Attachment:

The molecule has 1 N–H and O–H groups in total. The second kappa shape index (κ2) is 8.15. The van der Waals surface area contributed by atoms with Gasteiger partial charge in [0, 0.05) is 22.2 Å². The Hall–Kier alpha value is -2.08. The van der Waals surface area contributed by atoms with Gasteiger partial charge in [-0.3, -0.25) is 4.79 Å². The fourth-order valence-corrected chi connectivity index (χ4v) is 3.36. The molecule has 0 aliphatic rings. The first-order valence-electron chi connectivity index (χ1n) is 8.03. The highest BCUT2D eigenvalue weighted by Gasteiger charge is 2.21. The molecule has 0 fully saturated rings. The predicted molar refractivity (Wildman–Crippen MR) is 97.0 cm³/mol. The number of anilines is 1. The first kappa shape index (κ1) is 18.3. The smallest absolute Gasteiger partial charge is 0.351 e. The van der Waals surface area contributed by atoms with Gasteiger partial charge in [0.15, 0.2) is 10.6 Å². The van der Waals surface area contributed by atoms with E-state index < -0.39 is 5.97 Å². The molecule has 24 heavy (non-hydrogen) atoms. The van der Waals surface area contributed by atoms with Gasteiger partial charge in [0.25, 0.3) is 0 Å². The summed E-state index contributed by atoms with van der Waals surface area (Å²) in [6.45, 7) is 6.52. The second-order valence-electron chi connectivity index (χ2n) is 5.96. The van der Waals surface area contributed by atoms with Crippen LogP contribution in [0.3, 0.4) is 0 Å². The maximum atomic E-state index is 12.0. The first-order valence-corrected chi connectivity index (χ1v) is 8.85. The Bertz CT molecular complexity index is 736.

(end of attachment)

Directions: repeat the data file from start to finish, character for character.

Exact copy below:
The molecule has 1 N–H and O–H groups in total. The second kappa shape index (κ2) is 8.15. The van der Waals surface area contributed by atoms with Gasteiger partial charge in [0, 0.05) is 22.2 Å². The Hall–Kier alpha value is -2.08. The van der Waals surface area contributed by atoms with Gasteiger partial charge in [-0.3, -0.25) is 4.79 Å². The fourth-order valence-corrected chi connectivity index (χ4v) is 3.36. The molecule has 0 aliphatic rings. The first-order valence-electron chi connectivity index (χ1n) is 8.03. The highest BCUT2D eigenvalue weighted by Gasteiger charge is 2.21. The molecule has 0 fully saturated rings. The predicted molar refractivity (Wildman–Crippen MR) is 97.0 cm³/mol. The number of anilines is 1. The first kappa shape index (κ1) is 18.3. The smallest absolute Gasteiger partial charge is 0.351 e. The van der Waals surface area contributed by atoms with Gasteiger partial charge in [0.15, 0.2) is 10.6 Å². The van der Waals surface area contributed by atoms with E-state index < -0.39 is 5.97 Å². The molecule has 24 heavy (non-hydrogen) atoms. The van der Waals surface area contributed by atoms with Gasteiger partial charge in [0.25, 0.3) is 0 Å². The summed E-state index contributed by atoms with van der Waals surface area (Å²) in [6.45, 7) is 6.52. The second-order valence-electron chi connectivity index (χ2n) is 5.96. The van der Waals surface area contributed by atoms with Crippen LogP contribution in [0.3, 0.4) is 0 Å². The maximum atomic E-state index is 12.0. The first-order valence-corrected chi connectivity index (χ1v) is 8.85. The Bertz CT molecular complexity index is 736.